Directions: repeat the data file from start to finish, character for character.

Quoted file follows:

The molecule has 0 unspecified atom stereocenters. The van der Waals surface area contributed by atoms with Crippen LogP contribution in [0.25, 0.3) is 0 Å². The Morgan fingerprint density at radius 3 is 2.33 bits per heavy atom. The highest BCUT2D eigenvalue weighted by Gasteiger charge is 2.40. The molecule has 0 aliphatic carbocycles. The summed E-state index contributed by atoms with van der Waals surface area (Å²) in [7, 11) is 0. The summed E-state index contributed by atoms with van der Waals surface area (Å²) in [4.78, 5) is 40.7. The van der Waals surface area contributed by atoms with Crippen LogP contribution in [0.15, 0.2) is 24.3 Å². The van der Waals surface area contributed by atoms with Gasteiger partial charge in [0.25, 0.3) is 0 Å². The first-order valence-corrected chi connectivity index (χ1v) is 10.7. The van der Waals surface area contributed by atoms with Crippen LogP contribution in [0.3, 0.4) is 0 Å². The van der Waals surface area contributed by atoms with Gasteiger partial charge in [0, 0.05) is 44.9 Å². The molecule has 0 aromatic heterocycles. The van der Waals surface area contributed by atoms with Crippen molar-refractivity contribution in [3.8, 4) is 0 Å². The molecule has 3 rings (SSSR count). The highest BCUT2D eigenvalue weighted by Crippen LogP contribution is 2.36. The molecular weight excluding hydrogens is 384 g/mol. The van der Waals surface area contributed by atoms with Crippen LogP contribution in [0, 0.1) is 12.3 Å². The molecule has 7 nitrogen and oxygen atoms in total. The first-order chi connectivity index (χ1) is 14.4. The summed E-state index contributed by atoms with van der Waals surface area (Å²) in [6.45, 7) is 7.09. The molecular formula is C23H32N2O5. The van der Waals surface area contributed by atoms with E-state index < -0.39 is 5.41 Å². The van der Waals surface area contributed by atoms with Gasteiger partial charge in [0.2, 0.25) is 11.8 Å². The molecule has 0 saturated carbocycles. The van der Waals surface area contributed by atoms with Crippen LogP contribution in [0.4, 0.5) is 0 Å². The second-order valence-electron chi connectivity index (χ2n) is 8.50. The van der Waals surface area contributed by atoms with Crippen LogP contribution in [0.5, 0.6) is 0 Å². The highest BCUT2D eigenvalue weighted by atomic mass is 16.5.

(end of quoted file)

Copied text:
The molecule has 0 unspecified atom stereocenters. The van der Waals surface area contributed by atoms with Crippen LogP contribution in [0.25, 0.3) is 0 Å². The Morgan fingerprint density at radius 3 is 2.33 bits per heavy atom. The highest BCUT2D eigenvalue weighted by Gasteiger charge is 2.40. The molecule has 0 aliphatic carbocycles. The summed E-state index contributed by atoms with van der Waals surface area (Å²) in [7, 11) is 0. The summed E-state index contributed by atoms with van der Waals surface area (Å²) in [4.78, 5) is 40.7. The van der Waals surface area contributed by atoms with Crippen LogP contribution in [0.15, 0.2) is 24.3 Å². The van der Waals surface area contributed by atoms with Gasteiger partial charge in [0.25, 0.3) is 0 Å². The first-order valence-corrected chi connectivity index (χ1v) is 10.7. The van der Waals surface area contributed by atoms with Crippen LogP contribution in [0.3, 0.4) is 0 Å². The van der Waals surface area contributed by atoms with Gasteiger partial charge in [0, 0.05) is 44.9 Å². The molecule has 0 aromatic heterocycles. The van der Waals surface area contributed by atoms with Crippen molar-refractivity contribution in [3.8, 4) is 0 Å². The molecule has 3 rings (SSSR count). The highest BCUT2D eigenvalue weighted by Crippen LogP contribution is 2.36. The molecular weight excluding hydrogens is 384 g/mol. The van der Waals surface area contributed by atoms with Crippen LogP contribution in [0, 0.1) is 12.3 Å². The molecule has 7 nitrogen and oxygen atoms in total. The first-order chi connectivity index (χ1) is 14.4. The summed E-state index contributed by atoms with van der Waals surface area (Å²) in [6.45, 7) is 7.09. The molecular formula is C23H32N2O5. The van der Waals surface area contributed by atoms with E-state index < -0.39 is 5.41 Å². The van der Waals surface area contributed by atoms with Gasteiger partial charge in [0.2, 0.25) is 11.8 Å². The molecule has 0 saturated carbocycles. The van der Waals surface area contributed by atoms with Crippen LogP contribution in [0.4, 0.5) is 0 Å². The second-order valence-electron chi connectivity index (χ2n) is 8.50. The van der Waals surface area contributed by atoms with Crippen LogP contribution in [0.5, 0.6) is 0 Å². The highest BCUT2D eigenvalue weighted by atomic mass is 16.5.